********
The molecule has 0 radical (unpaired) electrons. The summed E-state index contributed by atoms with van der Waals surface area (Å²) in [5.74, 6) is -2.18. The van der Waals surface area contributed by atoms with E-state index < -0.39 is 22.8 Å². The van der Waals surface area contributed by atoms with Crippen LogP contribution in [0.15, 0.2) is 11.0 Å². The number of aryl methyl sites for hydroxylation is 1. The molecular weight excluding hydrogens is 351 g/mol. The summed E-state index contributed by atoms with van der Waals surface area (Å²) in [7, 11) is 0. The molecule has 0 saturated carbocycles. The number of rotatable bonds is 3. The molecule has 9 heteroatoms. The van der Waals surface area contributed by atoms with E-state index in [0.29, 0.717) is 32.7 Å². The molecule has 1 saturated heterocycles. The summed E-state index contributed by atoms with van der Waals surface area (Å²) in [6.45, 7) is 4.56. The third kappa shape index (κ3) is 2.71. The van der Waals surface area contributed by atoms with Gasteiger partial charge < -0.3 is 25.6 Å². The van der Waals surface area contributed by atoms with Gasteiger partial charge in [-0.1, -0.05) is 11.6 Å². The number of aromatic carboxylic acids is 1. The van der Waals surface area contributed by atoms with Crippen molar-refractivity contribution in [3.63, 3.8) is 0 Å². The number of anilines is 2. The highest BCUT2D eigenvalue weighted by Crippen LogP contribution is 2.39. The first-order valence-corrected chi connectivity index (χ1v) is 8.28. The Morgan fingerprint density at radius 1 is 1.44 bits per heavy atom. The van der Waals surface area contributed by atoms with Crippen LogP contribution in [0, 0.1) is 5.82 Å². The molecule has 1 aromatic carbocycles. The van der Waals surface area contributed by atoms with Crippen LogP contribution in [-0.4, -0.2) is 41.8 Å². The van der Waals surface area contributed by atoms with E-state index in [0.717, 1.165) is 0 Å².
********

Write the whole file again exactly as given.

The molecule has 0 radical (unpaired) electrons. The summed E-state index contributed by atoms with van der Waals surface area (Å²) in [5.74, 6) is -2.18. The van der Waals surface area contributed by atoms with E-state index < -0.39 is 22.8 Å². The van der Waals surface area contributed by atoms with Crippen LogP contribution in [0.15, 0.2) is 11.0 Å². The number of aryl methyl sites for hydroxylation is 1. The molecular weight excluding hydrogens is 351 g/mol. The summed E-state index contributed by atoms with van der Waals surface area (Å²) in [7, 11) is 0. The molecule has 0 saturated carbocycles. The number of rotatable bonds is 3. The molecule has 9 heteroatoms. The van der Waals surface area contributed by atoms with E-state index in [0.29, 0.717) is 32.7 Å². The molecule has 1 saturated heterocycles. The summed E-state index contributed by atoms with van der Waals surface area (Å²) in [6.45, 7) is 4.56. The third kappa shape index (κ3) is 2.71. The van der Waals surface area contributed by atoms with Gasteiger partial charge < -0.3 is 25.6 Å². The van der Waals surface area contributed by atoms with Gasteiger partial charge in [-0.1, -0.05) is 11.6 Å². The number of aromatic carboxylic acids is 1. The van der Waals surface area contributed by atoms with Crippen molar-refractivity contribution in [3.63, 3.8) is 0 Å². The number of anilines is 2. The highest BCUT2D eigenvalue weighted by Crippen LogP contribution is 2.39. The first-order valence-corrected chi connectivity index (χ1v) is 8.28. The Morgan fingerprint density at radius 1 is 1.44 bits per heavy atom. The van der Waals surface area contributed by atoms with Crippen LogP contribution in [0, 0.1) is 5.82 Å². The molecule has 1 aromatic carbocycles. The van der Waals surface area contributed by atoms with Crippen LogP contribution in [-0.4, -0.2) is 41.8 Å². The van der Waals surface area contributed by atoms with E-state index in [0.717, 1.165) is 0 Å².